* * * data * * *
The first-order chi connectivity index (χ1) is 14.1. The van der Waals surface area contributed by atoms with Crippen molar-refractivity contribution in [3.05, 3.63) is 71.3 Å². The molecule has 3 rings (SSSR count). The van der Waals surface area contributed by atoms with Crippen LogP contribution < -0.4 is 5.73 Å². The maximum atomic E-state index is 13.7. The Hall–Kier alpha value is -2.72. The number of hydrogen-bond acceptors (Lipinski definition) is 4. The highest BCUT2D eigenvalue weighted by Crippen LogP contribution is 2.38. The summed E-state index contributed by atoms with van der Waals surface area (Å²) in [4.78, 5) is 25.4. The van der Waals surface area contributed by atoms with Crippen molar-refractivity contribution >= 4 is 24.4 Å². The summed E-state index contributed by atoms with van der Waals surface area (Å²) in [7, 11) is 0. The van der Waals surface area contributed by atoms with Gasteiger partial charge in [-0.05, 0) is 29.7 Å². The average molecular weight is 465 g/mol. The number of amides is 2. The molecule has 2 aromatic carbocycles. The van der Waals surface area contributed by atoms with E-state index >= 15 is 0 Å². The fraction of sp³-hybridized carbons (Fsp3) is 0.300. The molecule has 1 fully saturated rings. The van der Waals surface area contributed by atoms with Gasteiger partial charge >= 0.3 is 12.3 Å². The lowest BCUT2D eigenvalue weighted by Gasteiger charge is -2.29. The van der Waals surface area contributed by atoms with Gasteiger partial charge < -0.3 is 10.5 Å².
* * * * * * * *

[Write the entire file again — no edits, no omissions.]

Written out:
The first-order chi connectivity index (χ1) is 14.1. The van der Waals surface area contributed by atoms with Crippen molar-refractivity contribution in [3.05, 3.63) is 71.3 Å². The molecule has 3 rings (SSSR count). The van der Waals surface area contributed by atoms with Crippen LogP contribution < -0.4 is 5.73 Å². The maximum atomic E-state index is 13.7. The Hall–Kier alpha value is -2.72. The number of hydrogen-bond acceptors (Lipinski definition) is 4. The highest BCUT2D eigenvalue weighted by Crippen LogP contribution is 2.38. The summed E-state index contributed by atoms with van der Waals surface area (Å²) in [4.78, 5) is 25.4. The van der Waals surface area contributed by atoms with Crippen molar-refractivity contribution >= 4 is 24.4 Å². The summed E-state index contributed by atoms with van der Waals surface area (Å²) in [7, 11) is 0. The van der Waals surface area contributed by atoms with Gasteiger partial charge in [-0.05, 0) is 29.7 Å². The average molecular weight is 465 g/mol. The number of amides is 2. The molecule has 2 aromatic carbocycles. The van der Waals surface area contributed by atoms with E-state index >= 15 is 0 Å². The fraction of sp³-hybridized carbons (Fsp3) is 0.300. The molecule has 1 fully saturated rings. The van der Waals surface area contributed by atoms with Gasteiger partial charge >= 0.3 is 12.3 Å². The lowest BCUT2D eigenvalue weighted by Gasteiger charge is -2.29. The van der Waals surface area contributed by atoms with Gasteiger partial charge < -0.3 is 10.5 Å².